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Pay it Forward: Importance of foster parents during National Foster Care Month

(Iowa's News Now).
(Iowa's News Now).
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Haley and Travis Slifka are no strangers to having kids around the house, having multiple under their roof. Two of which are foster kids.

The Slifka’s say the addition of their first foster child was an easy one, with their own biological children excited about the idea.

"Our kids absolutely love it," said Haley. "They thought it was the coolest thing to have an older sister join the family."

Haley says she believes bringing in a foster child has benefits for everyone in the household.

"They're exposed to a lot of things that other kids aren't exposed to," she said. "They know a lot of things that other kids have gone through, and to me, I think that just makes them more well-rounded human beings."

Travis added that often there’s a stigma to older foster kids, but bringing them in gives them a chance to be finally be themselves.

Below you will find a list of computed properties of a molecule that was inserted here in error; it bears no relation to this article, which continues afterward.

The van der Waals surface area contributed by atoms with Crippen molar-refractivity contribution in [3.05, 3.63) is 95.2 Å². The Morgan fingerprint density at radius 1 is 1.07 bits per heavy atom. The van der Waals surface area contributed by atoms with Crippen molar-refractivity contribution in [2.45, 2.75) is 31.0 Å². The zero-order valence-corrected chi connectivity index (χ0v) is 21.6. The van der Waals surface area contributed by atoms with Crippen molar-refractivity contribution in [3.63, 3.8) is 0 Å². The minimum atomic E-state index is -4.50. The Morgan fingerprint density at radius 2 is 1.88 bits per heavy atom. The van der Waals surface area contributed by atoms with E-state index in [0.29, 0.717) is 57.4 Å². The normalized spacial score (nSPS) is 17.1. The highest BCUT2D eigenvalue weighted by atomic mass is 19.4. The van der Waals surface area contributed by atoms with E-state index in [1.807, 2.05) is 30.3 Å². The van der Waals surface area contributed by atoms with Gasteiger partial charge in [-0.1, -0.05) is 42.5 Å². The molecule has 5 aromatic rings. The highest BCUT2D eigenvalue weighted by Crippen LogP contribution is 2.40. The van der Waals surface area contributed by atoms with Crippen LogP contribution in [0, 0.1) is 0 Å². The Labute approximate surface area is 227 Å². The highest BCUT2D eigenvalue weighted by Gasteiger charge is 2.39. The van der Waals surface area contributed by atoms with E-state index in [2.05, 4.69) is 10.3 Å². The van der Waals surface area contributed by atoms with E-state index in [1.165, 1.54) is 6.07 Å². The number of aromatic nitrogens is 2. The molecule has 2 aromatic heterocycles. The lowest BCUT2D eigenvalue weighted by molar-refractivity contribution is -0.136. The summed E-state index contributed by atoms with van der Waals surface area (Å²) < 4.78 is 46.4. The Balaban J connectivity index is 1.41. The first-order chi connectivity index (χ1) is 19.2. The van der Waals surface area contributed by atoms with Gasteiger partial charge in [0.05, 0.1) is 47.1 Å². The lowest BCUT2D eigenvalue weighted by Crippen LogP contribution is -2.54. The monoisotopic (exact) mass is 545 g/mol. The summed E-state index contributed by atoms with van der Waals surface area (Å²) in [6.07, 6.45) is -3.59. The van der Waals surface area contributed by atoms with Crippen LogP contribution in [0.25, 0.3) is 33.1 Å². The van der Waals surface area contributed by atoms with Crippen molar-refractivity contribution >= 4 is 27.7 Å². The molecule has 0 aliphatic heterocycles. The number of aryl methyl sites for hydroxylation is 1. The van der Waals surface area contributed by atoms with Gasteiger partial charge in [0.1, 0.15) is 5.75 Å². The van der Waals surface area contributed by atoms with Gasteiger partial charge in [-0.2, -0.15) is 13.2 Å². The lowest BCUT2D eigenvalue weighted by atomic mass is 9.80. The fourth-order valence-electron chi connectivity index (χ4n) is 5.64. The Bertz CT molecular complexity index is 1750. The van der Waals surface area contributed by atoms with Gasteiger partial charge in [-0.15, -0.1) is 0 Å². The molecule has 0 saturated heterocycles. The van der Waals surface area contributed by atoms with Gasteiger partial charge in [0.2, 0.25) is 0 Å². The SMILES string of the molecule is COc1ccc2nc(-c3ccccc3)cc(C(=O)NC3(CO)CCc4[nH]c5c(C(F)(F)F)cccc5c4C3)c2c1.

"When you got older kids that are pretty much parents taking care of their younger siblings, or their older ones, they’ve never been able to be a kid," said Travis. So when they show up and have parents in the household, they're actually allowed to be a kid. You see them change, and it's pretty nice."

"But what they really need is just love," said Haley. "It's amazing the difference it makes in their lives when they come from an unstable household, they can flourish pretty easily."

The Slifka’s worked with Four Oaks Family and Children Services in bringing in their foster kids, a process fine-tuned through caseworkers and cooperation.

"When we start those calls, we already have an idea of what will be a good fit," said Tonya Watters, a recruiter for Four Oaks. "Folks can also set some preferences; If you think your niche is working with teenagers to become an independent adult, we’ll gear those matching calls to teenagers."

Watters adds the benefit of parenting older children in the foster care system as well.

"I think the huge benefit of parenting older kids even older than the age of 11, is that they’re much more communicative they can tell you what's going on and less likely to behave in those behaviors that a younger child would

Watters says parenting teens in foster care can be very rewarding, something the Slifka's know firsthand.

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